comscore Honolulu police release recording of 911 call that preceded fatal shooting of Lindani Myeni | Honolulu Star-Advertiser
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Honolulu police release recording of 911 call that preceded fatal shooting of Lindani Myeni

  • AUDIO COURTESY HONOLULU POLICE DEPARTMENT

    The Honolulu Police Department on April 30 released the 911 call from the officer-involved shooting in Nuuanu that happened more than two weeks ago.

  • VIDEO BY HPD AND STAR-ADVERTISER

    WARNING (Graphic content): Honolulu police on April 16 released body camera footage from the fatal shooting in Nuuanu.

  • COURTESY HPD
                                This screen grab from a Honolulu Police Department body-camera video shows Lindani Myeni and police officers moments before he was fatally shot on April 14.

    COURTESY HPD

    This screen grab from a Honolulu Police Department body-camera video shows Lindani Myeni and police officers moments before he was fatally shot on April 14.

Honolulu police released an audio recording of the 911 call made by a woman residing in the Nuuanu home where Honolulu police officers responded to a burglary complaint that dissolved into a violent confrontation and ended in the shooting death of 29-year-old Lindani Myeni on April 14.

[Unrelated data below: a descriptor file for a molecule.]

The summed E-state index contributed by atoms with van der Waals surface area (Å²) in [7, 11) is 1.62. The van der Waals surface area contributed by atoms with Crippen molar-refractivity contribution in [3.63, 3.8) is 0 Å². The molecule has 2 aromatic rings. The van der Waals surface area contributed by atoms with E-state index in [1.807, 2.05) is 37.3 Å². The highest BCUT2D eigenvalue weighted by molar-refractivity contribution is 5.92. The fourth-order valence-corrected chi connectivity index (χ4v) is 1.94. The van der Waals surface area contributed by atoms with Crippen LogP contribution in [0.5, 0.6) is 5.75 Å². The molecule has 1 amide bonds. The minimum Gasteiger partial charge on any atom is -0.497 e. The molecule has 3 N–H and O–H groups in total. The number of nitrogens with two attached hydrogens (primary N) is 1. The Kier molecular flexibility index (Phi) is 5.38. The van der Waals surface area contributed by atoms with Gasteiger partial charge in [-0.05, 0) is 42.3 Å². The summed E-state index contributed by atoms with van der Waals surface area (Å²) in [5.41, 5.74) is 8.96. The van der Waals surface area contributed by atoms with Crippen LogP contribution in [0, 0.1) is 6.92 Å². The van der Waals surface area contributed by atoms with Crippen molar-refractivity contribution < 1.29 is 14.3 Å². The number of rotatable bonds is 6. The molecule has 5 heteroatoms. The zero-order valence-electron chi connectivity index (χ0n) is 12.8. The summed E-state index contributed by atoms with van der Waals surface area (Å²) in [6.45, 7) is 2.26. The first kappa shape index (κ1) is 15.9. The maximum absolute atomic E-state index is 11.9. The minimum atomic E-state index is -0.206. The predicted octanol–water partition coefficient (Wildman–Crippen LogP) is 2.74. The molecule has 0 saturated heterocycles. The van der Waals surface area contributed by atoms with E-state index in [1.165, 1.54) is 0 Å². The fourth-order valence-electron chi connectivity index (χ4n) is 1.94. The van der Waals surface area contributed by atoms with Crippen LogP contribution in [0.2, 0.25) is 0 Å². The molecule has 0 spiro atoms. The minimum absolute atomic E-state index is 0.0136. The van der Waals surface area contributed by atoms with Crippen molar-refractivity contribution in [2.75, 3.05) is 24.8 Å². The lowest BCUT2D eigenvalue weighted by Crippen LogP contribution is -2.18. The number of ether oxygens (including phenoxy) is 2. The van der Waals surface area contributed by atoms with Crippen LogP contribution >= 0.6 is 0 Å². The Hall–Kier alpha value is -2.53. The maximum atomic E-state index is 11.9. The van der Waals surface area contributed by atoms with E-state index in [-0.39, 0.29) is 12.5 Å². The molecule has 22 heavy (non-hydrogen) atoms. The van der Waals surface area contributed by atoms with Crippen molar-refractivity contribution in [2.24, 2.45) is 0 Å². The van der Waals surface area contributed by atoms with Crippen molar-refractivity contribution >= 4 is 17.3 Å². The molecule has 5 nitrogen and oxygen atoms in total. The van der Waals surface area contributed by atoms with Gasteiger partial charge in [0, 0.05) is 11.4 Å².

The call is more than 10 minutes long and begins with a woman, who is battling a language barrier, saying to Myeni, “Please leave, please, please leave,” while her husband can be heard conversing with him. Their conversation is inaudible.

“Hello?” says the police dispatcher

The woman, whom police do not identify, replies with, “Someone entered my house. He said Lindan from South Africa.”

“Do you know who he is, do you know this man?” the dispatcher asks.

“I don’t know him. He’s in the house,” she replies. “I don’t know if he knows the owner or not. He just comes in and says some strange (inaudible).”

The woman’s voice becomes increasingly tense and fearful. She tells the dispatcher that Myeni is wearing a black T-shirt and jeans and is wandering around in the house. When asked whether Myeni is armed or is yelling at the woman and her husband, she replies “No.”

“I don’t know why he … he tried to go outside. … I don’t know,” she says.

At about the five-minute mark of the call, officers arrive on-scene, and the woman runs outside to alert officers to Myeni’s location.

“That’s him over in the dark,” she screams. “That’s him. That’s him. That’s him.”

An officer can be heard ordering Myeni to the ground before the fight breaks out.

“The officer shot him,” the woman screams. “He’s attacking the cop.”

“Oh my God,” the dispatcher says. “I just heard shots fired.”

Myeni was treated at the scene and taken to a hospital where he died of multiple gunshot wounds. The three officers were seriously injured during the fight, and only one has returned to work.

Myeni’s wife, Lindsay, filed a wrongful death lawsuit against the officers and the city.